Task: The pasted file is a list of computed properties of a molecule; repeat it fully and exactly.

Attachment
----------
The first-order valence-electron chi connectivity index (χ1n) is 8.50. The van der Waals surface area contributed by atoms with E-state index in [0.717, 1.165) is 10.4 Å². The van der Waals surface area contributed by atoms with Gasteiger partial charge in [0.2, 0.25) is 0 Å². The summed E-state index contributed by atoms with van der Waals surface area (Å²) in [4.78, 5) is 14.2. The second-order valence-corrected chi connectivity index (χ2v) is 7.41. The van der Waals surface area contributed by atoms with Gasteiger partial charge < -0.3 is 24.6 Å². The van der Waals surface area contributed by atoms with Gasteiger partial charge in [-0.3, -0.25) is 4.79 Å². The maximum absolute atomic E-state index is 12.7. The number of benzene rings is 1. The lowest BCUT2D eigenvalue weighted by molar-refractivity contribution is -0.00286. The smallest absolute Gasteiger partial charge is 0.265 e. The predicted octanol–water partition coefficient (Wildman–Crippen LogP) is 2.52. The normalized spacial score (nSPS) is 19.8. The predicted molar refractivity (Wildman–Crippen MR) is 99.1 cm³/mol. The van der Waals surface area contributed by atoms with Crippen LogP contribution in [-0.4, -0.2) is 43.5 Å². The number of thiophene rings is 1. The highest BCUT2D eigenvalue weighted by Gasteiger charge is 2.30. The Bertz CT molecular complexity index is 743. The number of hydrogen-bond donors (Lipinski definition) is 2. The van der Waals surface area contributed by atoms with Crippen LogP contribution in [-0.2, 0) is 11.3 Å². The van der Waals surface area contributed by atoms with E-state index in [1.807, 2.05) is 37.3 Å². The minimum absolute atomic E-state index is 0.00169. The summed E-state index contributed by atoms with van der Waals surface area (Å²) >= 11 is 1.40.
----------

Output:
The first-order valence-electron chi connectivity index (χ1n) is 8.50. The van der Waals surface area contributed by atoms with E-state index in [0.717, 1.165) is 10.4 Å². The van der Waals surface area contributed by atoms with Gasteiger partial charge in [0.2, 0.25) is 0 Å². The summed E-state index contributed by atoms with van der Waals surface area (Å²) in [4.78, 5) is 14.2. The second-order valence-corrected chi connectivity index (χ2v) is 7.41. The van der Waals surface area contributed by atoms with Gasteiger partial charge < -0.3 is 24.6 Å². The van der Waals surface area contributed by atoms with Gasteiger partial charge in [-0.3, -0.25) is 4.79 Å². The maximum absolute atomic E-state index is 12.7. The number of benzene rings is 1. The lowest BCUT2D eigenvalue weighted by molar-refractivity contribution is -0.00286. The smallest absolute Gasteiger partial charge is 0.265 e. The predicted octanol–water partition coefficient (Wildman–Crippen LogP) is 2.52. The normalized spacial score (nSPS) is 19.8. The predicted molar refractivity (Wildman–Crippen MR) is 99.1 cm³/mol. The van der Waals surface area contributed by atoms with Crippen LogP contribution in [-0.4, -0.2) is 43.5 Å². The number of thiophene rings is 1. The highest BCUT2D eigenvalue weighted by Gasteiger charge is 2.30. The Bertz CT molecular complexity index is 743. The number of hydrogen-bond donors (Lipinski definition) is 2. The van der Waals surface area contributed by atoms with Crippen LogP contribution in [-0.2, 0) is 11.3 Å². The van der Waals surface area contributed by atoms with E-state index in [1.807, 2.05) is 37.3 Å². The minimum absolute atomic E-state index is 0.00169. The summed E-state index contributed by atoms with van der Waals surface area (Å²) >= 11 is 1.40.